Monday, November 16, 2009

Reaching The Easiest To Reach

by Rev. James Wong

As I said last week, we will emphasize the importance of inviting people to church in November and December. This is what Ecclesiastics 10:10 says about the importance of skill: “If the ax is dull and its edge unsharpened, more strength is needed but skill will bring success.” It takes skill and knowledge to share with people the goodness of following Jesus Christ.

Have you wonder why is it so hard to invite a friend to a church Sunday service or a church event? Why is it so hard to say those few words about the most important person in our life? Why do we hesitate to pass along the best news we have ever heard? Why is it so hard to tell others that we have found a way of surviving death, living forever, being forgiven of our sins, having the word of God for abundant living and tapping into the goodness of God?

1. We must begin with knowing who we can best reach. Who are the people you can best reach? The Gospel is spread primarily through relationships. The first thing Andrew did was to find his brother Simon and tell him, “We have found the Messiah” (John 1:41). As soon as Andrew followed Jesus he went and told his brother Simon Peter. When Philip believed in Christ he immediately contacted a friend, Nathaniel. Matthew, as we have seen in the past weeks, he invited his ‘kaki’ (tax collectors friends) to an evangelistic dinner party after he decided to follow Jesus. After talking to Christ the woman at the well went back to her village and told the people about Christ.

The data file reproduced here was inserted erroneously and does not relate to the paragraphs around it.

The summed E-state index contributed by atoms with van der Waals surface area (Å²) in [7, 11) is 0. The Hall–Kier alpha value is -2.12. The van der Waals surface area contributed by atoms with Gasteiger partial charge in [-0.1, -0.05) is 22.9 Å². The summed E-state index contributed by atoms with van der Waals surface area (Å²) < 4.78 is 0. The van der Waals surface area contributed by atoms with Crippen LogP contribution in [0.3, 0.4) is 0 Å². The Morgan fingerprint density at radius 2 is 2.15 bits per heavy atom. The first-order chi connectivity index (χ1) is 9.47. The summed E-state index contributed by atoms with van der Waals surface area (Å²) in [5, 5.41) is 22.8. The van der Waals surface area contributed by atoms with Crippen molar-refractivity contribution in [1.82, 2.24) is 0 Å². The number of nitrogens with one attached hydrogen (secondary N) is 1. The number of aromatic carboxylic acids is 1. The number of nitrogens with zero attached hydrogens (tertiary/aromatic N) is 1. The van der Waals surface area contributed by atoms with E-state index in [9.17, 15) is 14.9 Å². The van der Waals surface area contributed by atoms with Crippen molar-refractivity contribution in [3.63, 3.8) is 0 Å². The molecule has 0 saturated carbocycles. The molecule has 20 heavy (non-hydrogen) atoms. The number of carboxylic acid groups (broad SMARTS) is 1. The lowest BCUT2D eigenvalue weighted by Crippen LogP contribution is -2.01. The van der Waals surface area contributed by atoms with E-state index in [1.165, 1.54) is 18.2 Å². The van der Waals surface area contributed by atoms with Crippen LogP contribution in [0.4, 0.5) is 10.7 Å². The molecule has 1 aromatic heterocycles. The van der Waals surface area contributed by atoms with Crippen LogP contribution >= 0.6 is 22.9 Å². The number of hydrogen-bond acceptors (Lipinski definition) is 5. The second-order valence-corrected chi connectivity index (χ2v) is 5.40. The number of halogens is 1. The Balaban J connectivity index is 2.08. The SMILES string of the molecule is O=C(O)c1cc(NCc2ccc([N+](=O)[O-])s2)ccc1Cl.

2. Go after those whom you are most likely to reach. The most effective evangelistic strategy is to reach those whom you have a relationship or you have something in common. They could be your close friends, relatives, business associates, schoolmates, suppliers, customers, neighbors, colleagues, family members and the list goes on. It is easier to talk to a friend than someone who is a stranger.

Very often the fear that we have is a psychological fear—the fear of rejection. How will my friend react and what happen if they reject my invitation? Well, there can only be two answers to an invitation; they either accept your invitation or they reject your invitation. If they accept your invitation—good. If they reject your invitation, they are not rejecting your friendship but just your invitation.

Just remember, how easily we can share the good things we have found in life. For example, we don’t mind sharing with our friends the medicines that are helpful for treating certain diseases. We recommend to friends the type of cars we drive, the good places of dining and etc. What about sharing something interesting you have found in the church service? It could be a verse in the bible that talks about love and why it is important to you. With that you can extend your invitation. Try it.

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